When I see the house price indexes rising I can’t stop myself. I have to do a sum that estimates how much richer we are as a nation.
Here’s how I do it. I head straight for the Blue Book (a set of the nation’s annual accounts, if you like) and flick (metaphorically, as I use the pdf version) to the balance sheet numbers. That is table 10.2 in the current edition to be precise.
It tells me that the nation’s housing stock was, in the view of the national statisticians, worth £3,922.6 billion at the end of 2008, having fallen from £4,313.6 billion at the end of 2007. There really are some big numbers in that book, fantastic.
Then I divide this by the housing stock, which generally increases each year by a shade less than 1%. The UK stock at the end of 2007 was 26,652,000, which put the average asset value of a home at roughly £161,850.
Sadly the rather overworked folk who put together the housing stock figures are a bit later in getting the 2008 data out, so I have had to estimate. I plumped for 26,850,000. That would put the average asset value of a home at the end of 2008 at £146,000.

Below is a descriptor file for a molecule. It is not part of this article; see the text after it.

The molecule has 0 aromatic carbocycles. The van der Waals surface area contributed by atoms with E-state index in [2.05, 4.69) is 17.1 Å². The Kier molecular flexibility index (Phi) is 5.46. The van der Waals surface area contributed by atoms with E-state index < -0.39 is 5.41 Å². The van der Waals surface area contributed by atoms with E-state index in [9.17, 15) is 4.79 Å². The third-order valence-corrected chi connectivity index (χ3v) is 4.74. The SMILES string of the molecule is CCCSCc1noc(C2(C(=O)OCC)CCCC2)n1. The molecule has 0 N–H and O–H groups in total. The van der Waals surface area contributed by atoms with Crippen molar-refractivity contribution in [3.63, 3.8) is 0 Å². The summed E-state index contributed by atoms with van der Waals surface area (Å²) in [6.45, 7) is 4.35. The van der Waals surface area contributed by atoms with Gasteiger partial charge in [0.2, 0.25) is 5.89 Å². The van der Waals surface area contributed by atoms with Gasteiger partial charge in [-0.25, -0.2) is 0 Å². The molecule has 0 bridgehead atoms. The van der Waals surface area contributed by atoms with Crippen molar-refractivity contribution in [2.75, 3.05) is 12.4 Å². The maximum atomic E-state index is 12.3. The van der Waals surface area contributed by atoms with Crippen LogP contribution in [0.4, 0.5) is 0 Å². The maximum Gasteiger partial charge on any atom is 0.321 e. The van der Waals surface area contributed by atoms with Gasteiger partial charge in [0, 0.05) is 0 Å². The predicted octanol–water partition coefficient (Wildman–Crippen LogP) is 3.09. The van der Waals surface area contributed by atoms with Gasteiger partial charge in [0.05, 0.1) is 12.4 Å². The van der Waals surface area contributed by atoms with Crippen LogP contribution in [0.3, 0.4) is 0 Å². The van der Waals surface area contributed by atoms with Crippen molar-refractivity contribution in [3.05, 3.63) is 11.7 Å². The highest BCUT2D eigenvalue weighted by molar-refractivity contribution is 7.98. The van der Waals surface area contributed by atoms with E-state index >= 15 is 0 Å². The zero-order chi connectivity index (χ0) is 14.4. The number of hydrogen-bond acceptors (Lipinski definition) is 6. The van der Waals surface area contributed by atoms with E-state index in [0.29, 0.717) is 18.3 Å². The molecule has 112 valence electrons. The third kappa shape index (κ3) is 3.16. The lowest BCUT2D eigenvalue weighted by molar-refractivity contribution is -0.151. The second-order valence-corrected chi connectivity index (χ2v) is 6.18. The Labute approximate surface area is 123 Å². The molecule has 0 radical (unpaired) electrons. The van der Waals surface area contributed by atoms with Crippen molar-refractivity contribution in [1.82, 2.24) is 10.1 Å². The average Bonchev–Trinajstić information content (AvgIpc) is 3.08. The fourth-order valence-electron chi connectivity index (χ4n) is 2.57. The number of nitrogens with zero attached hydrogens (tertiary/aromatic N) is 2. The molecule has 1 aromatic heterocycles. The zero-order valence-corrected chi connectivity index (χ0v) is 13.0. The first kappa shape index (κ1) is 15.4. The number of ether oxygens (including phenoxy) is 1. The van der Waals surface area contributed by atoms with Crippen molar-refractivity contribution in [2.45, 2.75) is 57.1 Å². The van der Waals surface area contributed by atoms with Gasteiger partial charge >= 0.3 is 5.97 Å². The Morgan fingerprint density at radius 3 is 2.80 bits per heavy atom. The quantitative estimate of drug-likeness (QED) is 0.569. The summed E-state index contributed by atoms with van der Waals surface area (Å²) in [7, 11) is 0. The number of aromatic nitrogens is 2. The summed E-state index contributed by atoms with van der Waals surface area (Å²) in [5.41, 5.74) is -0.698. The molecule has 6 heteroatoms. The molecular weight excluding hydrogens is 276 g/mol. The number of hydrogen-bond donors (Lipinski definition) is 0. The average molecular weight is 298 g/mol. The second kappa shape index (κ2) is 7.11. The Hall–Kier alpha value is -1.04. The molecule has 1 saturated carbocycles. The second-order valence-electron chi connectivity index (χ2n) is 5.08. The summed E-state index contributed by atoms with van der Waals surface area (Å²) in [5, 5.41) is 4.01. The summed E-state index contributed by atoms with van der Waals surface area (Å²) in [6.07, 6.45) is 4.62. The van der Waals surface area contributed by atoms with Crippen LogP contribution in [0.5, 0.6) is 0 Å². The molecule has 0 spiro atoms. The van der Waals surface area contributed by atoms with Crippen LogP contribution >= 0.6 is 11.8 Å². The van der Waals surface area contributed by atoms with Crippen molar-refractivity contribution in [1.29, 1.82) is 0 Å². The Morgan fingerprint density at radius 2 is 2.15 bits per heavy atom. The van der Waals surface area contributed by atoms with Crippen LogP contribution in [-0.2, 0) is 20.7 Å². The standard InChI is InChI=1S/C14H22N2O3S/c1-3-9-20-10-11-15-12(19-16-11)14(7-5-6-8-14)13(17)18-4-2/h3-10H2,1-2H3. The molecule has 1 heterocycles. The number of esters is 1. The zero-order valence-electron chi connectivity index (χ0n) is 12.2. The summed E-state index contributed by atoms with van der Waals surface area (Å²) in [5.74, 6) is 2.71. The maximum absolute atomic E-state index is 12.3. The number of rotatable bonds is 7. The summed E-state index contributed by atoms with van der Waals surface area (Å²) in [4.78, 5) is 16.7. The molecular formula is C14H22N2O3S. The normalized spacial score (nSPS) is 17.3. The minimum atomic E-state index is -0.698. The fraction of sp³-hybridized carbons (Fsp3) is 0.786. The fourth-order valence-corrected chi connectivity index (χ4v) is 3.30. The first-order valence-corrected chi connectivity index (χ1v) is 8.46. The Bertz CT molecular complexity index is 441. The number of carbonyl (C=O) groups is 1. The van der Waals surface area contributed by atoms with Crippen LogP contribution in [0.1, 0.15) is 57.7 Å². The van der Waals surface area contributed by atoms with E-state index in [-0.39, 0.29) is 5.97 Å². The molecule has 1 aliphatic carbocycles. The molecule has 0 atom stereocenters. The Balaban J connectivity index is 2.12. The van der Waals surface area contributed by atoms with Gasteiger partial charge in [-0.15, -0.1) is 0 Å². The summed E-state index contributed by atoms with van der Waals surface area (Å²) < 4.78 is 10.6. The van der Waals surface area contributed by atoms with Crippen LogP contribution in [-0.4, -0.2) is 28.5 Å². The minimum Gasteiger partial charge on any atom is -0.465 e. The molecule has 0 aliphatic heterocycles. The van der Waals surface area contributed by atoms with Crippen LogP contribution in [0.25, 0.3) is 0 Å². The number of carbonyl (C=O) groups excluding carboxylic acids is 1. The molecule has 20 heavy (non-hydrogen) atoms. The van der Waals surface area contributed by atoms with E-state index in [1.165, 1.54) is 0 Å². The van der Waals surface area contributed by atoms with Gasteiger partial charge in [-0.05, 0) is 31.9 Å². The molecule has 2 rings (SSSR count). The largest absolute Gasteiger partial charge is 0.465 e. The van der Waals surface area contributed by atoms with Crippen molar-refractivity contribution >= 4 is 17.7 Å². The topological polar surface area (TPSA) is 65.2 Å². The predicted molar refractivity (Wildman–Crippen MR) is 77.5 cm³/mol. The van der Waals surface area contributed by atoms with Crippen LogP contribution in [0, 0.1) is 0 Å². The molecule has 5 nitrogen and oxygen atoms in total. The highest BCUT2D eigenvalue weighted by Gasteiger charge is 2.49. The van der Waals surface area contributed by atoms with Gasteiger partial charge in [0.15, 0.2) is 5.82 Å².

That's a shade under a 10% fall.
So let’s play "what happened in 2009". We'll start by putting a figure on the house price rise in 2009, say 5%, and increase the stock by 0.5%, given so few homes were built.
That means we end up with an asset value of £4,139.3 billion.
Put another way, if we're right, Britain is £216.7 billion richer than a year ago on the back of house price rises. That's about three grand for every man, woman and child in the country.
And what’s more, if the latest Halifax figures are a fair reflection of price rises, we just got £25 billion richer in January.
Now I understand why house prices rises are so appealing...or have I missed something obvious here?